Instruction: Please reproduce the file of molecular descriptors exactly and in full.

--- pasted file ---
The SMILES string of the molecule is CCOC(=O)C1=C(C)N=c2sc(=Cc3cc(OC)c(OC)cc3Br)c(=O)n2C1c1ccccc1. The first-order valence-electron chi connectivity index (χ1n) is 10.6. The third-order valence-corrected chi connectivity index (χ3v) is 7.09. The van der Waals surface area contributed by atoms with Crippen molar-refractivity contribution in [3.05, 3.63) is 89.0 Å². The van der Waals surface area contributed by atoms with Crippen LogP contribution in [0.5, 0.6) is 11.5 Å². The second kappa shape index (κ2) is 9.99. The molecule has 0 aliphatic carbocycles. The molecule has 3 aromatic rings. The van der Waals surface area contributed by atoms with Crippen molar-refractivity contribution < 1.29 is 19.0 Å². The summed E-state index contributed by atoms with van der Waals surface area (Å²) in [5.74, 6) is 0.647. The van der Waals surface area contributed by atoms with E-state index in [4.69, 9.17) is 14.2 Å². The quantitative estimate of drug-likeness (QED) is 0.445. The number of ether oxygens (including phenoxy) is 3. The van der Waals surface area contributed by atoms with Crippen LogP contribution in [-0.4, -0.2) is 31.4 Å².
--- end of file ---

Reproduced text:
The SMILES string of the molecule is CCOC(=O)C1=C(C)N=c2sc(=Cc3cc(OC)c(OC)cc3Br)c(=O)n2C1c1ccccc1. The first-order valence-electron chi connectivity index (χ1n) is 10.6. The third-order valence-corrected chi connectivity index (χ3v) is 7.09. The van der Waals surface area contributed by atoms with Crippen molar-refractivity contribution in [3.05, 3.63) is 89.0 Å². The van der Waals surface area contributed by atoms with Crippen LogP contribution in [0.5, 0.6) is 11.5 Å². The second kappa shape index (κ2) is 9.99. The molecule has 0 aliphatic carbocycles. The molecule has 3 aromatic rings. The van der Waals surface area contributed by atoms with Crippen molar-refractivity contribution < 1.29 is 19.0 Å². The summed E-state index contributed by atoms with van der Waals surface area (Å²) in [5.74, 6) is 0.647. The van der Waals surface area contributed by atoms with E-state index in [4.69, 9.17) is 14.2 Å². The quantitative estimate of drug-likeness (QED) is 0.445. The number of ether oxygens (including phenoxy) is 3. The van der Waals surface area contributed by atoms with Crippen LogP contribution in [-0.4, -0.2) is 31.4 Å².